Wolves 2-1 Liverpool
FA Cup Third Round, Molineux
January 7, 2019
Goals: Jimenez 38′, Neves 56′; Origi 51′
Simon Mignolet – 5 (out of 10)
Starting for just the second time this season, the Belgian did little to inspire confidence despite his status as one of the most experienced figures in the side.
Could have done better to make things more difficult for Raul Jimenez with the opening goal, and perhaps a little slow to shift across for Ruben Neves’ admittedly brilliant strike.
Unconvincing distribution also put team-mates under unnecessary pressure on numerous occasions. A performance which illustrated the gulf in class between him and Alisson.
Rafael Camacho – 6
Making his first ever senior appearance, the Portuguese teenager did reasonably well in the circumstances, showcasing his natural attacking instincts by getting forward and showing for the ball throughout.
On a few occasions, his high starting position meant he was caught out, as could be expected given his lack of experience at this level.
A respectable showing, but perhaps a little too early to consider him a viable backup for Trent Alexander-Arnold.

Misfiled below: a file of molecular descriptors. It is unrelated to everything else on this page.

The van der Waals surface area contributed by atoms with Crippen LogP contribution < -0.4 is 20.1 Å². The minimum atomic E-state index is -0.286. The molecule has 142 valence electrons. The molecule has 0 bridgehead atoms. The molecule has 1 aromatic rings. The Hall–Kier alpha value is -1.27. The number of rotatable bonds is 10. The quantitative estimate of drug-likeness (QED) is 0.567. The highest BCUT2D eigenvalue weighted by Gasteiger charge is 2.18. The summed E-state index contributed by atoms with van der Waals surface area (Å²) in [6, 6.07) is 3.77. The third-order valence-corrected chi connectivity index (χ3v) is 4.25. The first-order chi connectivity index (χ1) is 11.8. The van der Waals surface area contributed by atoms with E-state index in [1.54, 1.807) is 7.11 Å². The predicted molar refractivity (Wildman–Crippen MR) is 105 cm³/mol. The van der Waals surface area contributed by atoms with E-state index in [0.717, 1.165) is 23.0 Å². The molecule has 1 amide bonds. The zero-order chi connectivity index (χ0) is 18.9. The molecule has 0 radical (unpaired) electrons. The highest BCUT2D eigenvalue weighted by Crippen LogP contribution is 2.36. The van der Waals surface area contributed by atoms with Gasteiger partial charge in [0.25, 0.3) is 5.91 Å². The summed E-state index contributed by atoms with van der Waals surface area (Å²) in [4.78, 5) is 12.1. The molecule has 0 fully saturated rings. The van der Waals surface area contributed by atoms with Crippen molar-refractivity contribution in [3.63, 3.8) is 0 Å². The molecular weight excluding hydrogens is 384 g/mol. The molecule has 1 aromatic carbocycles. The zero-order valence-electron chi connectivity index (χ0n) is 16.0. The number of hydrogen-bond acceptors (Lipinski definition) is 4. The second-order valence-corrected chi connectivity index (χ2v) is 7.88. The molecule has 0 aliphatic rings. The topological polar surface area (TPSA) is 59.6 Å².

Dejan Lovren – N/A
Hobbled off with a muscular problem after just a few minutes, to be replaced by debutant Ki-Jana Hoever.
Fabinho – 6
Tasked with marshalling a vastly inexperienced back four while also playing out of position himself, the Brazilian mostly coped admirably and showcased his strong reading of the game to cut out numerous dangerous situations.
Might be needed to continue as a makeshift centre-back against Brighton should Lovren be unavailable.
Alberto Moreno – 4.5
A rare opportunity for the Spaniard who is into the final six months of his contract at the club, and here it was evident just how much of a gap there is between him and Andy Robertson.